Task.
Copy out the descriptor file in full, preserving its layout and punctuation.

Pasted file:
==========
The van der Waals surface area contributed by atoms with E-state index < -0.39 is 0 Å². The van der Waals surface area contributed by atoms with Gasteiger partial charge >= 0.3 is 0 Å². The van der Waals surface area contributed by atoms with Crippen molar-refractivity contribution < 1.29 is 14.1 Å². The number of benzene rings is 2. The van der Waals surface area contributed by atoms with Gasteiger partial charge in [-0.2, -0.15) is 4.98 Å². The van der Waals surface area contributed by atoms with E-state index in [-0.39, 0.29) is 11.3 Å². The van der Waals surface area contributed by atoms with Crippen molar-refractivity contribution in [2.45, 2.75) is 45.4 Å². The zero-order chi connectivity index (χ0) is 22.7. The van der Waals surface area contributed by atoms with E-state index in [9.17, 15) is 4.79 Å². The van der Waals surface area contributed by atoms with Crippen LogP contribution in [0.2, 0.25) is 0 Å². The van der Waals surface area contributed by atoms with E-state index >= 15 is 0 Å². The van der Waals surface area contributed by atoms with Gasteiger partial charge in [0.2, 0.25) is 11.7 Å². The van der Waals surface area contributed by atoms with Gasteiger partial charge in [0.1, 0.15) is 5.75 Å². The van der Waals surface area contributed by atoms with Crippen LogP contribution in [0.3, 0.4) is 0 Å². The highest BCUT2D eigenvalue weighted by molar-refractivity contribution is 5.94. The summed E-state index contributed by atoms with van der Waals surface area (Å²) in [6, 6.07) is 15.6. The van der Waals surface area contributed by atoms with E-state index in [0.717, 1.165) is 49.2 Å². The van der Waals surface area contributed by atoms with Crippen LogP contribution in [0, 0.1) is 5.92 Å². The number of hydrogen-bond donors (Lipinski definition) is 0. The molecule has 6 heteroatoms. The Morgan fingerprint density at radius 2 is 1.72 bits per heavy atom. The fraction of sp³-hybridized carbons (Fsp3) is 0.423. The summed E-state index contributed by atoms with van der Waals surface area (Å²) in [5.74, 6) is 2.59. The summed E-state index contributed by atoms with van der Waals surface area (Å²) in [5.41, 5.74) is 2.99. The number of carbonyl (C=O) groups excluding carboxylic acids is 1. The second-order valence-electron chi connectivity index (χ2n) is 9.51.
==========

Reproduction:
The van der Waals surface area contributed by atoms with E-state index < -0.39 is 0 Å². The van der Waals surface area contributed by atoms with Gasteiger partial charge >= 0.3 is 0 Å². The van der Waals surface area contributed by atoms with Crippen molar-refractivity contribution < 1.29 is 14.1 Å². The number of benzene rings is 2. The van der Waals surface area contributed by atoms with Gasteiger partial charge in [-0.2, -0.15) is 4.98 Å². The van der Waals surface area contributed by atoms with E-state index in [-0.39, 0.29) is 11.3 Å². The van der Waals surface area contributed by atoms with Crippen molar-refractivity contribution in [2.45, 2.75) is 45.4 Å². The zero-order chi connectivity index (χ0) is 22.7. The van der Waals surface area contributed by atoms with E-state index in [9.17, 15) is 4.79 Å². The van der Waals surface area contributed by atoms with Crippen LogP contribution in [0.2, 0.25) is 0 Å². The van der Waals surface area contributed by atoms with E-state index >= 15 is 0 Å². The van der Waals surface area contributed by atoms with Gasteiger partial charge in [0.2, 0.25) is 11.7 Å². The van der Waals surface area contributed by atoms with Gasteiger partial charge in [0.1, 0.15) is 5.75 Å². The van der Waals surface area contributed by atoms with Crippen LogP contribution in [0.3, 0.4) is 0 Å². The highest BCUT2D eigenvalue weighted by molar-refractivity contribution is 5.94. The summed E-state index contributed by atoms with van der Waals surface area (Å²) in [6, 6.07) is 15.6. The van der Waals surface area contributed by atoms with E-state index in [0.717, 1.165) is 49.2 Å². The van der Waals surface area contributed by atoms with Crippen LogP contribution in [0, 0.1) is 5.92 Å². The number of hydrogen-bond donors (Lipinski definition) is 0. The molecule has 6 heteroatoms. The Morgan fingerprint density at radius 2 is 1.72 bits per heavy atom. The fraction of sp³-hybridized carbons (Fsp3) is 0.423. The summed E-state index contributed by atoms with van der Waals surface area (Å²) in [5.74, 6) is 2.59. The summed E-state index contributed by atoms with van der Waals surface area (Å²) in [5.41, 5.74) is 2.99. The number of carbonyl (C=O) groups excluding carboxylic acids is 1. The second-order valence-electron chi connectivity index (χ2n) is 9.51.